Physics Colloquium, Erik Garnett, AMOLF, Amsterdam
|When:||Th 12-07-2018 16:00 - 17:00|
What can nano really do for solar?
|Date:||12 July 2018|
|Start:||16:00 (Doors open and coffee available at 15:30)|
Over the past decade there has been extensive research into using nanostructures for solar cells. Although many interesting optical and electrical phenomena have been observed, nanostructured solar cells still have not exceeded (or even reached) the same efficiency level as their bulk counterparts. The goal of this talk is to describe the ways in which nanoscience can theoretically improve solar cells and outline the remaining fundamental and applied research necessary to realize such theoretical gains in practice.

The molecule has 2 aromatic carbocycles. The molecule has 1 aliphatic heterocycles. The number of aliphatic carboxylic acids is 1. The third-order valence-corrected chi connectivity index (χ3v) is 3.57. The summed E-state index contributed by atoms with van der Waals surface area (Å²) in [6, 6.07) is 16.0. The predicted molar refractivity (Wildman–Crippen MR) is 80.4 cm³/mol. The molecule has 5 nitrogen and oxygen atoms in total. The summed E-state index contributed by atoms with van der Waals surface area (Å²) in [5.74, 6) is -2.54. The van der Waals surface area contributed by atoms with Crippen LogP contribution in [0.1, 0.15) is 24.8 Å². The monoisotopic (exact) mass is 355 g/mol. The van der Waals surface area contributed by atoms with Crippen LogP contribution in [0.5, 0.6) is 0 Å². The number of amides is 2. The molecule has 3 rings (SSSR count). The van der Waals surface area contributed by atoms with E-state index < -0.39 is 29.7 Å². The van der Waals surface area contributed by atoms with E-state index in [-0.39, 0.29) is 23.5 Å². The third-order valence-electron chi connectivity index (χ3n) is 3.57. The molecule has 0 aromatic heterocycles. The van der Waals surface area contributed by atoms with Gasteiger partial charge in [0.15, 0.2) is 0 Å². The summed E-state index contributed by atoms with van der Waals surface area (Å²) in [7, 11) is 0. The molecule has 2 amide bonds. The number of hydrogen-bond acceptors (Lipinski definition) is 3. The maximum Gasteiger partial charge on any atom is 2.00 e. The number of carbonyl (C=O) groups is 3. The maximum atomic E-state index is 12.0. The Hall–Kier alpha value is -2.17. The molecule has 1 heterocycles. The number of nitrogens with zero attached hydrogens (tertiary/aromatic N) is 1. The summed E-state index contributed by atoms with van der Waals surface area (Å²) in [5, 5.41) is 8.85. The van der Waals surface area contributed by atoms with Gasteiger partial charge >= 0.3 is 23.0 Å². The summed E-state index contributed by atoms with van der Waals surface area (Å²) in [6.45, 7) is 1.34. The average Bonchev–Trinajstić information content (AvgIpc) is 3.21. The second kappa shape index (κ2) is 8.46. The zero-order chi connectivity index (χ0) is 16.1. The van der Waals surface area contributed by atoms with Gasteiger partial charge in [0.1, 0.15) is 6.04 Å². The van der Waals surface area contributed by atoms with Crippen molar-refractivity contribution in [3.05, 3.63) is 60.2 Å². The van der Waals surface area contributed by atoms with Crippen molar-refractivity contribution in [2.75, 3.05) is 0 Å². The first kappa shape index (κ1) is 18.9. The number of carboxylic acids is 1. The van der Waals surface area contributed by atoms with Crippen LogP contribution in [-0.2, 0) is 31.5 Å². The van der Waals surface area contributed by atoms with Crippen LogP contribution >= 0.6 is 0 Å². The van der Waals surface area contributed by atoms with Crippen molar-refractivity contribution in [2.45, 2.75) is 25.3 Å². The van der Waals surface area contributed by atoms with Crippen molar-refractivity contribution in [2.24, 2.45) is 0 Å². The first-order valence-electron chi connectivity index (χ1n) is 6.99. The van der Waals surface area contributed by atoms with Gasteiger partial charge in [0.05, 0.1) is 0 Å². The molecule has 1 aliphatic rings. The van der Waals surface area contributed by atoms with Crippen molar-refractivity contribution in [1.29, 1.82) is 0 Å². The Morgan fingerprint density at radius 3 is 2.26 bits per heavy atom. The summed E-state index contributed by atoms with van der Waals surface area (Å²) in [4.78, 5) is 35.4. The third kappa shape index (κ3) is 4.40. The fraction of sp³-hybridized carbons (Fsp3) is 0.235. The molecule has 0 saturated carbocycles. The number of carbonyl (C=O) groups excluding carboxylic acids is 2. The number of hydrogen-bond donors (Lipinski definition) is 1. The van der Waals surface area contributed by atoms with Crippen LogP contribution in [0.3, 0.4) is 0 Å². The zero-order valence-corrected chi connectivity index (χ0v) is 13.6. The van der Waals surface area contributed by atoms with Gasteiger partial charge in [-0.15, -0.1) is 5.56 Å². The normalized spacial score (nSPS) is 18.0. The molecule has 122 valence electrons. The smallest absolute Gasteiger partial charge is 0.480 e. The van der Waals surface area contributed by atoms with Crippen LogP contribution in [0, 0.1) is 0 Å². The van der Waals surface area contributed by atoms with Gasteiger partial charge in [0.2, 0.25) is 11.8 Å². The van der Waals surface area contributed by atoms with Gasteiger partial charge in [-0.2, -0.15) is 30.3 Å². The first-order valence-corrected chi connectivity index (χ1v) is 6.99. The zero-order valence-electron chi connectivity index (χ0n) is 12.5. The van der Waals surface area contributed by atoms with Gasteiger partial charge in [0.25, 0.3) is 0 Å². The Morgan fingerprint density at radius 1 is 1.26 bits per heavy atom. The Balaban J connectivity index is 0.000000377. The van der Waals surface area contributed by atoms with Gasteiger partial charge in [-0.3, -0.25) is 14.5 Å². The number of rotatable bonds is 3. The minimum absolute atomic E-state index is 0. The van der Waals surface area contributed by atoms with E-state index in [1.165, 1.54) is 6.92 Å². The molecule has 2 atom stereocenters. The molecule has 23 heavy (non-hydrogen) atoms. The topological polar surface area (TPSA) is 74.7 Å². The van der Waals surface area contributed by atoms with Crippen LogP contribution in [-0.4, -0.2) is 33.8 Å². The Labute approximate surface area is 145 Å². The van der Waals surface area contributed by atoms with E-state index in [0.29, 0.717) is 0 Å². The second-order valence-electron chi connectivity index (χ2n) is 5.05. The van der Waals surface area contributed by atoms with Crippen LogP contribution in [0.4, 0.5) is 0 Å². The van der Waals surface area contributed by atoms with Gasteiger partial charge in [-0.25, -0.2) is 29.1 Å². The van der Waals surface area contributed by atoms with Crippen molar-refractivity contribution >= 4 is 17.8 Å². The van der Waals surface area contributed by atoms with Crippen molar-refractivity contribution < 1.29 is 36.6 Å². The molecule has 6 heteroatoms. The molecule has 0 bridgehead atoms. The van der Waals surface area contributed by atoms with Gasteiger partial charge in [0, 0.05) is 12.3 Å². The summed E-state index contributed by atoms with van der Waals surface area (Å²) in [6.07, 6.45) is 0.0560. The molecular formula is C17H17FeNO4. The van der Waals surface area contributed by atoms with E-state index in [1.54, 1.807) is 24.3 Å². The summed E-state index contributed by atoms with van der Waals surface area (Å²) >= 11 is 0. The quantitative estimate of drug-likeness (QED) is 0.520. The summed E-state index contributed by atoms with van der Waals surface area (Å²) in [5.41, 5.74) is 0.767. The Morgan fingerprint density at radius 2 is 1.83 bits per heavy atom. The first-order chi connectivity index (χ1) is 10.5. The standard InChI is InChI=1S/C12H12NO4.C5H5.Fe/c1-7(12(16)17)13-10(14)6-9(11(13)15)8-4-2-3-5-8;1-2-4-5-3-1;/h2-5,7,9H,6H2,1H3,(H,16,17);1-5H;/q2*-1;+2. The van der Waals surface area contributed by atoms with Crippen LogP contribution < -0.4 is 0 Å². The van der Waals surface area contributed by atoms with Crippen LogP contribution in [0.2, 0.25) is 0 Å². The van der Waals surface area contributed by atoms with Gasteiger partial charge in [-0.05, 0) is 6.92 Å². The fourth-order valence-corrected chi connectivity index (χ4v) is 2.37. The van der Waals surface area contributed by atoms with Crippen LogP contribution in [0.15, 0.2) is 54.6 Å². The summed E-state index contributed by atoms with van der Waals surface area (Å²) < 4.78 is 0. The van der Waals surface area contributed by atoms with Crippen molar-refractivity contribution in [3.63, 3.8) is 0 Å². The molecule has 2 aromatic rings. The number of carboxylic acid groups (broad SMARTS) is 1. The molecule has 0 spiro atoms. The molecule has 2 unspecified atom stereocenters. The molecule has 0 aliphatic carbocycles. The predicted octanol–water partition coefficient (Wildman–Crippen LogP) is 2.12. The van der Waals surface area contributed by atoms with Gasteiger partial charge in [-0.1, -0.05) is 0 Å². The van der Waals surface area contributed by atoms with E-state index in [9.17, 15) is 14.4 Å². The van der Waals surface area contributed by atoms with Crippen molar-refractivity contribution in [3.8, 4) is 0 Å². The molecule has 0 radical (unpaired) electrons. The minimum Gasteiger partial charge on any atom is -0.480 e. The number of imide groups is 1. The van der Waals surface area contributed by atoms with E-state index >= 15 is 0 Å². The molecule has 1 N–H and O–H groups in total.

The talk will consist of two parts. First, ways in which nanoscience can help reach the standard Shockley-Queisser efficiency limit (34%) will be discussed. In particular, new methods for making a variety of relevant monocrystalline nanomaterials will be presented along with the accompanying nanophotonic nanoscale contact mechasnisms that improve efficiency. Besides enhancing the intrinsic performance, such monocrystalline materials also present ideal model systems for nanoscale characterization, which can help in identifying and mitigating remaining loss mechanisms. Furthermore, a new characterization technique will be described which allows for fair performance comparison between nanoscale and macroscopic solar cells. Second, concepts for going beyond the 34% efficiency limit will be discussed. These include implementing directional emitting nanostructures that can reduce photon entropy loss as well as new designs for multijunction solar cells that take advantage of the unique properties of nanomaterials.